An unprecedented consortium of ten global pharmaceutical companies, the UK's Wellcome Trust, and five research institutes will pool their resources to draw up a $45m (£30m) map of the variations in the human genetic code, or single-nucleotide polymorphisms (SNPs). This alliance, called the SNP Consortium, also announced last week that the map will not be patented.
The SNP database will be freely available to the world's research community as it is being constructed, in order to prevent smaller companies from patenting the same genes and restricting research. Pharmaceutical companies hope that the SNP database will then be used in research that could lead to a patentable discovery, such as a new drug.
Scientists predicted that the effort would lead to the first practical benefits from the multi-billion pound International Human Genome Project. By mapping the SNPs that distinguish one individual from another, scientists will be able to understand the genetic causes of major illnesses. The SNP map could also be used to produce more effective medication, specifically designed to work with an individual's genome.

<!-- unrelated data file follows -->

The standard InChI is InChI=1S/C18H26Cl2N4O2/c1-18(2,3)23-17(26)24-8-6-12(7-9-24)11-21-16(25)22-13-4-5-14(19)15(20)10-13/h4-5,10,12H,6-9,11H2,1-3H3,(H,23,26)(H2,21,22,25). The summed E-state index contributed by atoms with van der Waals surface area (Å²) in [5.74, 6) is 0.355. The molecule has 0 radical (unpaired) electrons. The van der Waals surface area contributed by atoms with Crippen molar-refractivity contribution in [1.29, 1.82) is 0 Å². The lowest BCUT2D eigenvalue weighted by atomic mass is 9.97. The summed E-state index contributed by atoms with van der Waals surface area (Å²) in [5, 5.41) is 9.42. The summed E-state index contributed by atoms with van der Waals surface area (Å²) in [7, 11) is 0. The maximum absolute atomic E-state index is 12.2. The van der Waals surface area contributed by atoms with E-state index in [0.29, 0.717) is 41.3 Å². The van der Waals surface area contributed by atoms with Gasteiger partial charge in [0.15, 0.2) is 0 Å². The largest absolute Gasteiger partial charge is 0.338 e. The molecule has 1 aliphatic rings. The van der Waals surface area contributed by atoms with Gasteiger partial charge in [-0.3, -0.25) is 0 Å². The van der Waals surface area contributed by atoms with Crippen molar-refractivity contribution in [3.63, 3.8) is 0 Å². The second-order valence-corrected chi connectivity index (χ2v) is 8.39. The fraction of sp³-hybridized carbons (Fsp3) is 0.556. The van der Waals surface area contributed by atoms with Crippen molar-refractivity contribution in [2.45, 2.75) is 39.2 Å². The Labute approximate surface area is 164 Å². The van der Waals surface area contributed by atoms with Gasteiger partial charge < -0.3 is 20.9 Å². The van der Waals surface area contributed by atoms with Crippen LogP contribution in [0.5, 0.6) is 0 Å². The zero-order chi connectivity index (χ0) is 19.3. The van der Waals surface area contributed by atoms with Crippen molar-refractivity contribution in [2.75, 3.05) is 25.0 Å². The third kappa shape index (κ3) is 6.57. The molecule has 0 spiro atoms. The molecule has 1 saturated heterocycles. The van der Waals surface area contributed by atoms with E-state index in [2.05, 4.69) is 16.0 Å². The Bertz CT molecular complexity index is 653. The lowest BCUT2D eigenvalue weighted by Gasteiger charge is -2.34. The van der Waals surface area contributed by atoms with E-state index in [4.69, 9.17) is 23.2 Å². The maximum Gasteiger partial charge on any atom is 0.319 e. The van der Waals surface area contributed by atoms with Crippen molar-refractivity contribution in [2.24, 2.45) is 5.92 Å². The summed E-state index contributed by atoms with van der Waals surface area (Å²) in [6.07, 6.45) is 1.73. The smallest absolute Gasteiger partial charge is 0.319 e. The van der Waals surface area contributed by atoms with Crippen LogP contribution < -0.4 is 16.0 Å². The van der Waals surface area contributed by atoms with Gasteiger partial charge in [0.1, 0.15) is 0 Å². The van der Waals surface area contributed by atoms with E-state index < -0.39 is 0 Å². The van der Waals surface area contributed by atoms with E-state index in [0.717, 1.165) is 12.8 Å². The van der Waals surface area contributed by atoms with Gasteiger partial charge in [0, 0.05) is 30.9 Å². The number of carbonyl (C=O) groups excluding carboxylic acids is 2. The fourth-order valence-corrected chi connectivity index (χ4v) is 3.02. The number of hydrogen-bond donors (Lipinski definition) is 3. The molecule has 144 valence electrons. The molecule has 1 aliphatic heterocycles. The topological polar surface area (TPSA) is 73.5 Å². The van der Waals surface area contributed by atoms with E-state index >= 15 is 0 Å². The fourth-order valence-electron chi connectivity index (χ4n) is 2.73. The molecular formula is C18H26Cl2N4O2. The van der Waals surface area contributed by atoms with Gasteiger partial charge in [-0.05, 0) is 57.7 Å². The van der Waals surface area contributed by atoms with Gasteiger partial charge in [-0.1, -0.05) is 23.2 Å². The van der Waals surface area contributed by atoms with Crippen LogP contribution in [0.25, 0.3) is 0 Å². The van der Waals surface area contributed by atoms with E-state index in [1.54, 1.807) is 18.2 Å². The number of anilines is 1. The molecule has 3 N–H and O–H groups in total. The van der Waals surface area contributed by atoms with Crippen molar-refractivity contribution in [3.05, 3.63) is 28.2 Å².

The Wellcome Trust will give $30m to the project and the SNP Consortium of pharmaceutical companies will contribute the remaining $15m. The consortium consists of the following pharmaceutical companies: AstraZeneca, Bayer, Bristol-Mayers Squibb, F. Hoffmann-La Roche, GlaxoWellcome, Hoechst Marion Roussel, Novartis, Pfizer, Searle and SmithKline Beecham. The research institutes involved are: Cold Spring Harbor Laboratory, Sanger Centre (Cambridge, UK), Stanford Human Genome Center, Whitehead Institute for Biomedical Research, and the Washington University of Medicine in St. Louis.
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A welcome step to genetic openness
Drug companies, gene labs to join forces